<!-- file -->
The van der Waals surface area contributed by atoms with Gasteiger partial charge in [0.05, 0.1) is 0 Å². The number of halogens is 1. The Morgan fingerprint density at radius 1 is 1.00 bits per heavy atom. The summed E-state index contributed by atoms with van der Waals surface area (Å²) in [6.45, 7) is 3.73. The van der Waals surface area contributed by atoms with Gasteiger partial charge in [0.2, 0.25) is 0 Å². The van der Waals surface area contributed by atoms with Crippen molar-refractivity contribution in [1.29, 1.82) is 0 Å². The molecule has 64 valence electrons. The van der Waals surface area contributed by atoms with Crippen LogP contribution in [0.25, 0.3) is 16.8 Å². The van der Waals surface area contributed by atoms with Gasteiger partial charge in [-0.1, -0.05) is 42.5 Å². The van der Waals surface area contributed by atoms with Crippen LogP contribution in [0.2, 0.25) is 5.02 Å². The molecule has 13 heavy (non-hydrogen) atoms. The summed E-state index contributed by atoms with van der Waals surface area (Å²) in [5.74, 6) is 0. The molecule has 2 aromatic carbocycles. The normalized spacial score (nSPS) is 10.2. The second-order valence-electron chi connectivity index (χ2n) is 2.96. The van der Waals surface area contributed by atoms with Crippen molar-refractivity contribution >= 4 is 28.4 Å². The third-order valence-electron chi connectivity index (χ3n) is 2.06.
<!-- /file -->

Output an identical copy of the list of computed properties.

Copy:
The van der Waals surface area contributed by atoms with Gasteiger partial charge in [0.05, 0.1) is 0 Å². The number of halogens is 1. The Morgan fingerprint density at radius 1 is 1.00 bits per heavy atom. The summed E-state index contributed by atoms with van der Waals surface area (Å²) in [6.45, 7) is 3.73. The van der Waals surface area contributed by atoms with Gasteiger partial charge in [0.2, 0.25) is 0 Å². The van der Waals surface area contributed by atoms with Crippen molar-refractivity contribution in [1.29, 1.82) is 0 Å². The molecule has 64 valence electrons. The van der Waals surface area contributed by atoms with Crippen LogP contribution in [0.25, 0.3) is 16.8 Å². The van der Waals surface area contributed by atoms with Gasteiger partial charge in [-0.1, -0.05) is 42.5 Å². The van der Waals surface area contributed by atoms with Crippen LogP contribution in [0.2, 0.25) is 5.02 Å². The molecule has 13 heavy (non-hydrogen) atoms. The summed E-state index contributed by atoms with van der Waals surface area (Å²) in [5.74, 6) is 0. The molecule has 2 aromatic carbocycles. The normalized spacial score (nSPS) is 10.2. The second-order valence-electron chi connectivity index (χ2n) is 2.96. The van der Waals surface area contributed by atoms with Crippen molar-refractivity contribution >= 4 is 28.4 Å². The third-order valence-electron chi connectivity index (χ3n) is 2.06.